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explainer

Nathan Denette/The Canadian Press

In general, paid sick leave means a number of days per year when employees can expect to receive wages while they recover from a short-term illness or care for a sick loved one. In most Canadian labour jurisdictions, employees don’t have this, though every province and territory has at least some minimum amount of unpaid sick leave, ranging from three days to two weeks per year. This allows workers to take time off without risk of losing their jobs, but they’d still lose income. Paid days off are meant to bridge that gap, especially in the pandemic, when Canadians with COVID-19 are urged to stay home and protect their co-workers.

A sickness benefit may compensate workers who’ve lost income, but only after the fact and not nearly as much as their regular wages, so it’s not really paid leave. The federal Canada Recovery Sickness Benefit gives out $500 over a one-week period to employees who’ve lost at least half of their scheduled work week due to illness or self-isolation, but that money is taxed, and the program is due to wrap up on Sept. 25. The Yukon has a Paid Sick Leave Rebate that covers up to 10 days of wages, but it too expires in September.

Which provinces have paid sick days?

Only a few jurisdictions have forms of paid leave that have been made permanent through legislation:

  • Federal: In sectors regulated by the federal government, such as banking, trucking and telecom, employees get five paid days of personal leave per year.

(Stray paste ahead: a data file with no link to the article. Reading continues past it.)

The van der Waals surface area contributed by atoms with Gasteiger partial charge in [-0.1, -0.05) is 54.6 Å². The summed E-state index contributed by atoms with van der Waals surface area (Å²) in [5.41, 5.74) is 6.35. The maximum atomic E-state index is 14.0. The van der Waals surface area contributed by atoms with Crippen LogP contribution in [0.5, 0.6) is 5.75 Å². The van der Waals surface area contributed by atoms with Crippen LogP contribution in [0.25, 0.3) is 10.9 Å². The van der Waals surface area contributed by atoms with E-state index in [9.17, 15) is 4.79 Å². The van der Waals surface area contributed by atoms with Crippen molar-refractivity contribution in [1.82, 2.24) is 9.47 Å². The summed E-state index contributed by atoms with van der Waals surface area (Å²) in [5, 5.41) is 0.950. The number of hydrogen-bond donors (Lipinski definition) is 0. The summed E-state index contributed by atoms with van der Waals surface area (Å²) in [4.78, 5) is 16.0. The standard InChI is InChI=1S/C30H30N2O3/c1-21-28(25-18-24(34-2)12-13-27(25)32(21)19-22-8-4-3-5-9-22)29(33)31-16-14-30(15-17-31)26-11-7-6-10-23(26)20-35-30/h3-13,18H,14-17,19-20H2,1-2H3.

• Quebec: Before the pandemic, employees could get two paid sick days starting at three months of continuous service.
  • PEI: Employees get a day of paid leave after five years’ service and three days unpaid leave after three months’ service.

Ontario, which previously had no paid leave and rebuffed calls to create some, bowed to public pressure in April and required employers to pay up to $200 a day for three days of paid leave, with the provincial Workplace Safety and Insurance Board picking up the tab. But the Ford government doesn’t plan on making it permanent: It expires on Sept. 25.

In British Columbia, the government has introduced a bill that would mandate employers to offer three paid sick days at full wages (if they don’t already), and the province would reimburse them up to $200 a day. That would continue until the end of 2021, when a permanent system of paid sick leave would take its place, but the details of that have yet to be sorted out.

Work and COVID-19: More reading

How Doug Ford and Justin Trudeau can create a paid sick leave program that actually works

Jason Russell: After COVID-19, work will take us back to the future

Across Canada, calls intensify to help those who can’t work from home


Compiled by Globe staff

With reports from Laura Stone, Jeff Gray, Justine Hunter, Bill Curry and The Canadian Press